A new study has been done on eating meat and whether or not it increases the amount of creatinine in the body. There have been several conflicting reports on this issue, ranging from a 50% increase to a 100% increase. Creatinine is a waste product produced by the muscles during use and is filtered out of the blood through the kidneys.
32 participants were told to eat a certain amount of cooked beef. Blood was taken for measurement an hour before eating and an hour, two hours and four hours afterwards. The results showed a minor increase in creatinine in healthy people after they ate 5/6 or 10/12 ounces of beef. Scientists say while eating this amount of beef should not do much harm to someone with kidney issues, eating meat before blood tests should be avoided.
A typical healthy kidney diet is at least moderately low in protein with the proteins that are consumed being very carefully chosen and regulated. Of the plethora of protein-rich foods available, beef isn’t one of the healthiest choices out there with recent reports even linking eating too much of it to certain cancers. These studies were referencing people without any kidney disease, which only serves to reaffirm the need to exercise extreme care with any food and to always opt for moderation.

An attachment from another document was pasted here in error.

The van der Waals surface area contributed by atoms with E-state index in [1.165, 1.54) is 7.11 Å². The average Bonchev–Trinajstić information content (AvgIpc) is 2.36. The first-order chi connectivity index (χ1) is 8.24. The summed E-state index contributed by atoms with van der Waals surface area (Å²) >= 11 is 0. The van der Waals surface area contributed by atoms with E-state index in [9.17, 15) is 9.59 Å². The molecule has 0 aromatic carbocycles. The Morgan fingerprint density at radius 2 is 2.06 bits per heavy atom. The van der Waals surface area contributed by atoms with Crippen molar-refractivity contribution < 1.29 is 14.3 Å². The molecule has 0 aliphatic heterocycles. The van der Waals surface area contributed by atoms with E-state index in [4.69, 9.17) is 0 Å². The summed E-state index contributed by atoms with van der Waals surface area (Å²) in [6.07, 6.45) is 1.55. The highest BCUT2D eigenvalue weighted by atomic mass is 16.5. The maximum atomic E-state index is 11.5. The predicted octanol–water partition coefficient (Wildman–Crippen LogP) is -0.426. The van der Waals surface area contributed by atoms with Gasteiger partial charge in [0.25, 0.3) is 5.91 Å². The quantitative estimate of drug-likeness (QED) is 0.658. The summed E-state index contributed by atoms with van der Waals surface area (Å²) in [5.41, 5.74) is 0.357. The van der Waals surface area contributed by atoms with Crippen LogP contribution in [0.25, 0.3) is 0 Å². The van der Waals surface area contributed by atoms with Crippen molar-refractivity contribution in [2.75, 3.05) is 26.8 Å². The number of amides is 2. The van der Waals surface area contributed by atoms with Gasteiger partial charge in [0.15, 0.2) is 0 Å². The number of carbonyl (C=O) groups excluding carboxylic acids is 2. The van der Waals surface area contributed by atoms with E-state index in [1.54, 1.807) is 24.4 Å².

For more information about dietary contributors to kidney health, be sure to read our article section all about nutrition, food and diet for supporting normal kidney function.